LITTLE ROCK, AR (News release) – The Board of Trustees of the University of Arkansas will consider a plan developed by UA System President Dr. Donald R. Bobbitt and his staff to begin a new online education initiative dedicated to reaching students who aren’t currently served by public higher education in Arkansas.
At a meeting at the University of Arkansas at Fort Smith on Thursday, Bobbitt will ask the board to consider expanding a consortium of UA System campuses to participate in planning for a new online university that will offer a limited number of degree programs designed for adults who need the flexibility afforded by online education. The initiative is a response to a resolution passed by the board in November 2012 directing the president to coordinate and expand online education in the system.
The vision for the online university is to utilize high quality courses, affordable tuition and flexible scheduling in developing a small number of workforce relevant degree programs designed for adults who are unable to access traditional campuses because of job, family and financial constraints. Many such students currently turn to expensive for-profit online institutions for higher education options.
“Our state ranks 49th in educational attainment and if we are going to reach Governor Beebe’s goal to double the number of Arkansans with college degrees by 2025, public higher education must deliver quality educational options to non-traditional students who desire to attend college online,” Bobbitt said. “We have spent the past year visiting with constituencies across the UA System and throughout Arkansas, and we’ve studied similar efforts in other states. I believe creating an online university focused on adult learners is the best way for us to answer the board of trustees’ call to expand and coordinate online education in the UA System.”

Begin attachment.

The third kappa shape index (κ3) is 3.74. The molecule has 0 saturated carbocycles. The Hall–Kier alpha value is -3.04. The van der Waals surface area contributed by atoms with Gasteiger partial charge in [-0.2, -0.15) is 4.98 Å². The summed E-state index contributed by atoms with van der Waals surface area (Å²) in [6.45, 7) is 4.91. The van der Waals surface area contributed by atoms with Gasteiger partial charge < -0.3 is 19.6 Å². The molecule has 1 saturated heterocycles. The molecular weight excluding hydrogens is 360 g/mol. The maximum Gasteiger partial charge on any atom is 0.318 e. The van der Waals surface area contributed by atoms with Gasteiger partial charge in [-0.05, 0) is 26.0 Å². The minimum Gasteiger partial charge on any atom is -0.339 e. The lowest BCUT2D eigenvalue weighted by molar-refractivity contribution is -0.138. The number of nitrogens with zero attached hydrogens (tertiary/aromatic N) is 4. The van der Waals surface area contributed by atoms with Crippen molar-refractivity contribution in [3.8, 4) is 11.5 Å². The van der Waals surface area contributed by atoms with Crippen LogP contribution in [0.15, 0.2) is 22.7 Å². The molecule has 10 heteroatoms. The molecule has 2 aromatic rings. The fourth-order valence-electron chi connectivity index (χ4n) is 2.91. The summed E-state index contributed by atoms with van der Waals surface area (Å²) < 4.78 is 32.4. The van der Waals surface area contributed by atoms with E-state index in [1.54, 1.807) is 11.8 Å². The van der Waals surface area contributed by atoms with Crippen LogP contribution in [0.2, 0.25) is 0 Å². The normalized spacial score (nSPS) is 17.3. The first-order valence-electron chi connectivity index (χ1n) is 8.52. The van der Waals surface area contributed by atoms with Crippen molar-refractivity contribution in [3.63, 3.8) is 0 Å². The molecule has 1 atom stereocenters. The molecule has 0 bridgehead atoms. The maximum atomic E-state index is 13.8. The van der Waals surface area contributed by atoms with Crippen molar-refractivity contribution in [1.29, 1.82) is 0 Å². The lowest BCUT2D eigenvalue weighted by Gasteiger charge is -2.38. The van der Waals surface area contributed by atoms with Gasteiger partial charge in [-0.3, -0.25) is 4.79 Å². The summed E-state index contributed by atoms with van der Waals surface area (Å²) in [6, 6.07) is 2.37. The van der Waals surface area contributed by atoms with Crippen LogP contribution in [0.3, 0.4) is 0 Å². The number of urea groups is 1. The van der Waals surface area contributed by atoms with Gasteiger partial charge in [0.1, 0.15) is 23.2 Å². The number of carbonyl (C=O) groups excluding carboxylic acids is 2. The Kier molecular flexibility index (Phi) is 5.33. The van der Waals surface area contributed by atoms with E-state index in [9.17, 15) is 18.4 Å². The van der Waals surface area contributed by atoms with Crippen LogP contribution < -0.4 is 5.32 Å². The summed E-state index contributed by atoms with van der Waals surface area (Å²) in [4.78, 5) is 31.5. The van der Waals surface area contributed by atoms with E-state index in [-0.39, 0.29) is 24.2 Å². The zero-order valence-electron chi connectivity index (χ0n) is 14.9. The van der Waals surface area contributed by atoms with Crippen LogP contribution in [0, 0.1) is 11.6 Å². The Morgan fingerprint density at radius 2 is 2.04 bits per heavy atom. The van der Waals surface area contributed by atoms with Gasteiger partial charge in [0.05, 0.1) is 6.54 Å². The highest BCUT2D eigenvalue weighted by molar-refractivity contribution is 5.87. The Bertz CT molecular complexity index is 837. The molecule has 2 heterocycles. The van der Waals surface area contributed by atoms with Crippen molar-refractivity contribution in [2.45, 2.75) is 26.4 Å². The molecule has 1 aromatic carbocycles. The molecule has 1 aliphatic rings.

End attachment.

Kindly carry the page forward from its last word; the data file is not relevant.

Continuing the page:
The goal of the project is to complement the efforts of the traditional institutions in the UA System, which offer some targeted online programs among traditional face-to-face on-campus instruction. A key component of the proposal is to invite faculty from across the UA System to participate in developing and teaching courses and planning degree programs that will target workforce needs in the state.
The proposal calls for initial degree programs to be offered by fall 2015 in partnership with other UA System campuses while the new university seeks accreditation.
The board will consider approving the new university and authorizing Bobbitt and his staff to begin organizing a governance structure that involves faculty from across the UA System. Dr. Michael Moore, vice president for academic affairs, and Dr. Daniel Ferritor, vice president for learning technologies, will present the plan at the board meeting.
Moore, who has extensive experience teaching, planning and implementing online courses and degree programs, has led the initial planning of the project. Moore believes it’s necessary to create a new university because online students have different needs than traditional students who mostly attend face-to-face classes on college campuses.
“Online-only students, particularly those adults who are currently turning to for-profit colleges for higher education, have a specific set of needs that you have to meet in order to attract them,” Moore said. “To accomplish our goals, we’ll need to create processes for enrollment management, course scheduling, financial aid and other areas that are specifically focused on online students. We believe it’s imperative that the state’s largest university system provide a high quality, affordable public higher education option to these students.”
There are currently more than 80 out-of-state institutions, including many for-profit schools, operating more than 1,000 degree programs in Arkansas, according to the Arkansas Department of Higher Education, and more such institutions will seek approval to offer degrees from the Arkansas Higher Education Coordinating Board next month.
Arkansas needs more than 519,000 additional college graduates to meet workforce needs by 2025, according to the Lumina Foundation, which estimates there are more than 358,000 adults in the state who have completed some college but not earned a credential.
“Our idea is to utilize our outstanding faculty to create programs that will lead students directly into the workforce,” Moore said. “We hope to attract those students who are looking at the for-profits, as well as those who have some college but need a flexible option to complete their degree.”
The Distance Education and Technology Committee of the board of trustees will meet at 10:00 a.m. on Thursday in the Reynolds Room of the Smith-Pendergraft Campus Center at UAFS.